Fighting the Grumpies
As if we didn’t have enough to worry about as we age, from medical costs to fears of outliving our money and more, it turns out there is yet another threat ahead – grumpiness.
If you have noticed a lot more grumpy people about and particularly grumpy older men you are not alone. One reason is that there are a lot more older men and women around. Men over 65 now number in excess of 21 million in the U.S., while women have topped 27 million. The grumpy bulge shows up in the ballooning of the over 60 crowd in the 35 years from 1981 to 2016.
Grumpiness has become so widespread that it is actually the subject of considerable research as well as numerous books ranging from “How Not To Murder Your Grumpy” to “You Can Heal Your Life.”
The good newsis that there is typically a reason for increased grumpiness, and it may well be fixable.
(1) Those Darn Hormones
Women and teenagers aren’t the only ones suffering hormonal swings. It turns out that men also experience hormonal changes as they age with testosterone levels dropping as they approach 60 and into their older years. Lower testosterone levels can cause mood swings, depression and plain old grumpiness. Because testosterone levels decrease gradually, grumpiness may also increase gradually, muffling its onset. In addition to age, a number of factors can lower testosterone including stress, a poor diet with too many bad fats, autoimmune diseases, some drugs, and abdominal fat, which produces estrogen, neutralizing testosterone and causing levels to drop further.
(2) Health issues.
Grumpiness and increased irritability also tend increase if you are dealing with wearisome health problems, chronic pain, fatigue, or sleep problems.
(3) Emotional issues
Emotional issues dramatically impact our outlook on life and inclination to experience irritability or just plain grumpiness. Stress or loss of partner; changes in living situations; fear of losing control, looking foolish, being in trouble, or maybe even getting hurt, can all contribute to frustration or a sense of powerlessness. Realizing one is no longer young and running out of time, and may never achieve dreams and ambitions can increase negativity. As can fear of running out of money.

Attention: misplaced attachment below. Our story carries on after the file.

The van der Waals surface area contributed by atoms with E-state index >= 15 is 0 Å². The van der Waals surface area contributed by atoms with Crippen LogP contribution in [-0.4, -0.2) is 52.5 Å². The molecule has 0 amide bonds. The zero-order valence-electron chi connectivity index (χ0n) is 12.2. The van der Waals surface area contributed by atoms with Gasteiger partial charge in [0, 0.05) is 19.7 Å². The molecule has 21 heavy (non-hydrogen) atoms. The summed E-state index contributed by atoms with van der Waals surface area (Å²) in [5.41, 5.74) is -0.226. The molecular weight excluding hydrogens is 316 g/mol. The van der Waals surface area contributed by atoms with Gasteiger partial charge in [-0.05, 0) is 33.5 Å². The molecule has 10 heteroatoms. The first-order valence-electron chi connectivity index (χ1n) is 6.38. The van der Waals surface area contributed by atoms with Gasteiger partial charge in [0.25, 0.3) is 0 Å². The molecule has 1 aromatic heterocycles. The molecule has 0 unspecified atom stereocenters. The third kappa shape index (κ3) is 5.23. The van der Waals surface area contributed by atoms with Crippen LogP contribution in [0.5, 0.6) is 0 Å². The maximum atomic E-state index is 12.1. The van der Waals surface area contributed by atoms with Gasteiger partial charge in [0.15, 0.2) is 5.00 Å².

Retiring can be a cause of grumpiness in successful individuals who feel they have no aspirations or goals left to achieve. Without work, one can lack a sense of purpose or self worth. Getting older also makes us more aware of our own mortality as friends and loved ones die. We worry about the future.
Curing the grumpies starts with making certain there is not a hormonal or health reason. Once those issues are considered, you need to start looking at what in particular makes you grumpy. Rather than indulging in more of that irritant, it helps to avoid problem sources. Sometimes, simply turning off the news can work wonders. Getting away from grumpiness may require an activity you enjoy that involves you with other people. Volunteering can restore a sense of purpose and make one appreciate the good fortune in one’s life.
There are also times when a little therapy will not go amiss. Grumpiness may be a way of avoiding an issue you don’t want to deal with, or of keeping people at arms’ length. If you genuinely enjoy being a curmudgeon, grumpiness may be a tool to perfect your persona. But grumpiness can also be a form of depression that takes joy out of life. Given we may be around a lot longer than earlier generations, it doesn’t make sense to let grumpiness take the fun out of life and push people away from us.
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